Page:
203 v = atan2d( y, x ); /* True anomaly */
204 *lon = v + w; /* True solar longitude */
205 if ( *lon >= 360.0 )
206 *lon -= 360.0; /* Make it 0..360 degrees */
207 }
208
209 void sun_RA_dec( double d, double *RA, double *dec, double *r )
210 {
211 double lon, obl_ecl;
212 double xs, ys, zs;
213 double xe, ye, ze;
214
215 /* Compute Sun's ecliptical coordinates */
216 sunpos( d, &lon, r );
217
218 /* Compute ecliptic rectangular coordinates */
219 xs = *r * cosd(lon);
220 ys = *r * sind(lon);
221 zs = 0; /* because the Sun is always in the ecliptic plane! */
222
223 /* Compute obliquity of ecliptic (inclination of Earth's axis) */
224 obl_ecl = 23.4393 - 3.563E-7 * d;
225
226 /* Convert to equatorial rectangular coordinates - x is unchanged */
227 xe = xs;
228 ye = ys * cosd(obl_ecl);
229 ze = ys * sind(obl_ecl);
230
231 /* Convert to spherical coordinates */
232 *RA = atan2d( ye, xe );
233 *dec = atan2d( ze, sqrt(xe*xe + ye*ye) );
234
235 } /* sun_RA_dec */
236
237
238 /******************************************************************/
239 /* This function reduces any angle to within the first revolution */
240 /* by subtracting or adding even multiples of 360.0 until the */
241 /* result is >= 0.0 and < 360.0 */
242 /******************************************************************/
243
244 #define INV360 ( 1.0 / 360.0 )
245
246 double revolution( double x )
247 /*****************************************/
248 /* Reduce angle to within 0..360 degrees */
249 /*****************************************/
250 {
251 return( x - 360.0 * floor( x * INV360 ) );
252 } /* revolution */
253
254 double rev180( double x )
255 /*********************************************/
256 /* Reduce angle to within -180..+180 degrees */
257 /*********************************************/
258 {
259 return( x - 360.0 * floor( x * INV360 + 0.5 ) );
260 } /* revolution */
261
262
263 /*******************************************************************/
264 /* This function computes GMST0, the Greenwhich Mean Sidereal Time */
265 /* at 0h UT (i.e. the sidereal time at the Greenwhich meridian at */
266 /* 0h UT). GMST is then the sidereal time at Greenwich at any */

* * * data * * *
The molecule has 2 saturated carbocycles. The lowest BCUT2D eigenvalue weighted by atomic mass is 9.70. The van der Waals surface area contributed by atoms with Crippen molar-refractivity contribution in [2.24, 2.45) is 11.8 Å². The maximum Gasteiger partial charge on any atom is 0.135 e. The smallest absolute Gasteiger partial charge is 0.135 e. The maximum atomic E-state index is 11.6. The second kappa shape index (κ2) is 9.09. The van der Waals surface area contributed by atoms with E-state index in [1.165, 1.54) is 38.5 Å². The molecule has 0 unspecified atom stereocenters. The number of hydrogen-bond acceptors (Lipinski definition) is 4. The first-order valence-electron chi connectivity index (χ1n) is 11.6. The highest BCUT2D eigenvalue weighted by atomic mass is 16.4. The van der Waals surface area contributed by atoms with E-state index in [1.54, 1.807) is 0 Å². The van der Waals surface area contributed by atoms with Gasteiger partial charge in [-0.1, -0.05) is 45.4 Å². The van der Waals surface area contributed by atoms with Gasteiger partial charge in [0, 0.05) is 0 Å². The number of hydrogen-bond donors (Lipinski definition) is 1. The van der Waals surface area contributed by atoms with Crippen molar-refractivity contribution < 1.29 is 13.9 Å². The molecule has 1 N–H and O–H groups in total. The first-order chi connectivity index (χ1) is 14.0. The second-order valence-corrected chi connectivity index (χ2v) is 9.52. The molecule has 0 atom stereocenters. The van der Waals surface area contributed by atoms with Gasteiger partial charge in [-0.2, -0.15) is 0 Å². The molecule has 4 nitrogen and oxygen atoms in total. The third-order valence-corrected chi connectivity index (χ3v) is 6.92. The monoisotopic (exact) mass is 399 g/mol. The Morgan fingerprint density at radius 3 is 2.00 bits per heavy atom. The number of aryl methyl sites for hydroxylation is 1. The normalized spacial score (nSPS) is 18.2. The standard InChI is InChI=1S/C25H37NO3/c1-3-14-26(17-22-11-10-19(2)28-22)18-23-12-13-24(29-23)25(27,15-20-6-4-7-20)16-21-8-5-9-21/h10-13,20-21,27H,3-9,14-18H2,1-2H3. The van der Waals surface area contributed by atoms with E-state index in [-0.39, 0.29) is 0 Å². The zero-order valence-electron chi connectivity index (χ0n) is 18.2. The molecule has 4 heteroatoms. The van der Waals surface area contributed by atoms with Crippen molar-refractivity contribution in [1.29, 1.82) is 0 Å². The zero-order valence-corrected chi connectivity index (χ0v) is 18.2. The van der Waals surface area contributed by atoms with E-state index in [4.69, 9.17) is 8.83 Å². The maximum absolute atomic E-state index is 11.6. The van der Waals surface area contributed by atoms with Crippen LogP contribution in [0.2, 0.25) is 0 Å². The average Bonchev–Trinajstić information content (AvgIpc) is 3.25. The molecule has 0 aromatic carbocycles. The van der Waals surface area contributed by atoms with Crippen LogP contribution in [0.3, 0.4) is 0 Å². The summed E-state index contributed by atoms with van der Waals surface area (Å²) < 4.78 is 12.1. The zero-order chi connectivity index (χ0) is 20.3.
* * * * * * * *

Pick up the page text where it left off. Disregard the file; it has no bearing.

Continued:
267 /* time of the day. I've generelized GMST0 as well, and define it */
268 /* as: GMST0 = GMST - UT -- this allows GMST0 to be computed at */
269 /* other times than 0h UT as well. While this sounds somewhat */
270 /* contradictory, it is very practical: instead of computing */
271 /* GMST like: */
272 /* */
273 /* GMST = (GMST0) + UT * (366.2422/365.2422) */
274 /* */
275 /* where (GMST0) is the GMST last time UT was 0 hours, one simply */
276 /* computes: */
277 /* */
278 /* GMST = GMST0 + UT */
279 /* */
280 /* where GMST0 is the GMST "at 0h UT" but at the current moment! */
281 /* Defined in this way, GMST0 will increase with about 4 min a */
282 /* day. It also happens that GMST0 (in degrees, 1 hr = 15 degr) */
283 /* is equal to the Sun's mean longitude plus/minus 180 degrees! */
284 /* (if we neglect aberration, which amounts to 20 seconds of arc */
285 /* or 1.33 seconds of time) */
286 /* */
287 /*******************************************************************/
288
289 double GMST0( double d )
290 {
291 double sidtim0;
292 /* Sidtime at 0h UT = L (Sun's mean longitude) + 180.0 degr */
293 /* L = M + w, as defined in sunpos(). Since I'm too lazy to */
294 /* add these numbers, I'll let the C compiler do it for me. */
295 /* Any decent C compiler will add the constants at compile */
296 /* time, imposing no runtime or code overhead. */
297 sidtim0 = revolution( ( 180.0 + 356.0470 + 282.9404 ) +
298 ( 0.9856002585 + 4.70935E-5 ) * d );
299 return sidtim0;
300 } /* GMST0 */